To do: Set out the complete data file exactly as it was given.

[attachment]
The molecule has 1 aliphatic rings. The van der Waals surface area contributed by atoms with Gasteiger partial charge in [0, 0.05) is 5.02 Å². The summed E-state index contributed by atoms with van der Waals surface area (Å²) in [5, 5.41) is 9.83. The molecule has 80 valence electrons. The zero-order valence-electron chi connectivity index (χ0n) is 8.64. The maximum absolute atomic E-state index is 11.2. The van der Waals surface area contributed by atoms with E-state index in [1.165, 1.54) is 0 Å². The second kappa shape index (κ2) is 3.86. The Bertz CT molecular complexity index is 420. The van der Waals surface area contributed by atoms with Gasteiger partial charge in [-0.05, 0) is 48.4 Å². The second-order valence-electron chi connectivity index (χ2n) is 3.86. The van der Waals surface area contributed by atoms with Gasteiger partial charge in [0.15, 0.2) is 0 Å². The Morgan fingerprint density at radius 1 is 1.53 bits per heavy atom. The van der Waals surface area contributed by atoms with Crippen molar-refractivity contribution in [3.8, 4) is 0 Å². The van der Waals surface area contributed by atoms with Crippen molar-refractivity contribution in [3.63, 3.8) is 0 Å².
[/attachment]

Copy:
The molecule has 1 aliphatic rings. The van der Waals surface area contributed by atoms with Gasteiger partial charge in [0, 0.05) is 5.02 Å². The summed E-state index contributed by atoms with van der Waals surface area (Å²) in [5, 5.41) is 9.83. The molecule has 80 valence electrons. The zero-order valence-electron chi connectivity index (χ0n) is 8.64. The maximum absolute atomic E-state index is 11.2. The van der Waals surface area contributed by atoms with E-state index in [1.165, 1.54) is 0 Å². The second kappa shape index (κ2) is 3.86. The Bertz CT molecular complexity index is 420. The van der Waals surface area contributed by atoms with Gasteiger partial charge in [-0.05, 0) is 48.4 Å². The second-order valence-electron chi connectivity index (χ2n) is 3.86. The van der Waals surface area contributed by atoms with Gasteiger partial charge in [0.15, 0.2) is 0 Å². The Morgan fingerprint density at radius 1 is 1.53 bits per heavy atom. The van der Waals surface area contributed by atoms with Crippen molar-refractivity contribution in [3.8, 4) is 0 Å². The van der Waals surface area contributed by atoms with Crippen molar-refractivity contribution in [3.63, 3.8) is 0 Å².